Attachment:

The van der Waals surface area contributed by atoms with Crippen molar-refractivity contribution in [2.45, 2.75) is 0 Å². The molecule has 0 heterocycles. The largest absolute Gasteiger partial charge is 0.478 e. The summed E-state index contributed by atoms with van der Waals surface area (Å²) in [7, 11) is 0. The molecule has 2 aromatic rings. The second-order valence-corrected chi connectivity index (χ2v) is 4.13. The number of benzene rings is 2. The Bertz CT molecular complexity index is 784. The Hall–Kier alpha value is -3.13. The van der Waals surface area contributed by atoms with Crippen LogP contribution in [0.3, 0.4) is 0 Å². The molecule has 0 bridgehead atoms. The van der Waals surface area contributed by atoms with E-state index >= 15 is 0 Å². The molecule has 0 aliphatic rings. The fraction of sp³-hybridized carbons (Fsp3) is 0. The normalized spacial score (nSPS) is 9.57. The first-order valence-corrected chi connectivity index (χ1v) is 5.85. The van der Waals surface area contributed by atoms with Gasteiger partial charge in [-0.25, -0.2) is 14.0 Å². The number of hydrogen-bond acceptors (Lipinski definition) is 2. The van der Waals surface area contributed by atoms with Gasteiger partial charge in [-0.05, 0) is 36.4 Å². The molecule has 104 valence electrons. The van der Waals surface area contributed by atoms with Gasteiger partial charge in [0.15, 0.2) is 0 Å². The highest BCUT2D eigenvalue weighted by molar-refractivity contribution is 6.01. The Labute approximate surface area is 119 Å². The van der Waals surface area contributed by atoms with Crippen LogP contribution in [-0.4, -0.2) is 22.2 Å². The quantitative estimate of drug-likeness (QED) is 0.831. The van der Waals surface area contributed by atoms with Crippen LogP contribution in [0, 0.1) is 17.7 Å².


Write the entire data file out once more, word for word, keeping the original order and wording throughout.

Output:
The van der Waals surface area contributed by atoms with Crippen molar-refractivity contribution in [2.45, 2.75) is 0 Å². The molecule has 0 heterocycles. The largest absolute Gasteiger partial charge is 0.478 e. The summed E-state index contributed by atoms with van der Waals surface area (Å²) in [7, 11) is 0. The molecule has 2 aromatic rings. The second-order valence-corrected chi connectivity index (χ2v) is 4.13. The number of benzene rings is 2. The Bertz CT molecular complexity index is 784. The Hall–Kier alpha value is -3.13. The van der Waals surface area contributed by atoms with Crippen LogP contribution in [0.3, 0.4) is 0 Å². The molecule has 0 bridgehead atoms. The van der Waals surface area contributed by atoms with E-state index >= 15 is 0 Å². The molecule has 0 aliphatic rings. The fraction of sp³-hybridized carbons (Fsp3) is 0. The normalized spacial score (nSPS) is 9.57. The first-order valence-corrected chi connectivity index (χ1v) is 5.85. The van der Waals surface area contributed by atoms with Gasteiger partial charge in [-0.25, -0.2) is 14.0 Å². The number of hydrogen-bond acceptors (Lipinski definition) is 2. The van der Waals surface area contributed by atoms with Gasteiger partial charge in [-0.05, 0) is 36.4 Å². The molecule has 104 valence electrons. The van der Waals surface area contributed by atoms with Gasteiger partial charge in [0.15, 0.2) is 0 Å². The highest BCUT2D eigenvalue weighted by molar-refractivity contribution is 6.01. The Labute approximate surface area is 119 Å². The van der Waals surface area contributed by atoms with Crippen LogP contribution in [-0.4, -0.2) is 22.2 Å². The quantitative estimate of drug-likeness (QED) is 0.831. The van der Waals surface area contributed by atoms with Crippen LogP contribution in [0, 0.1) is 17.7 Å².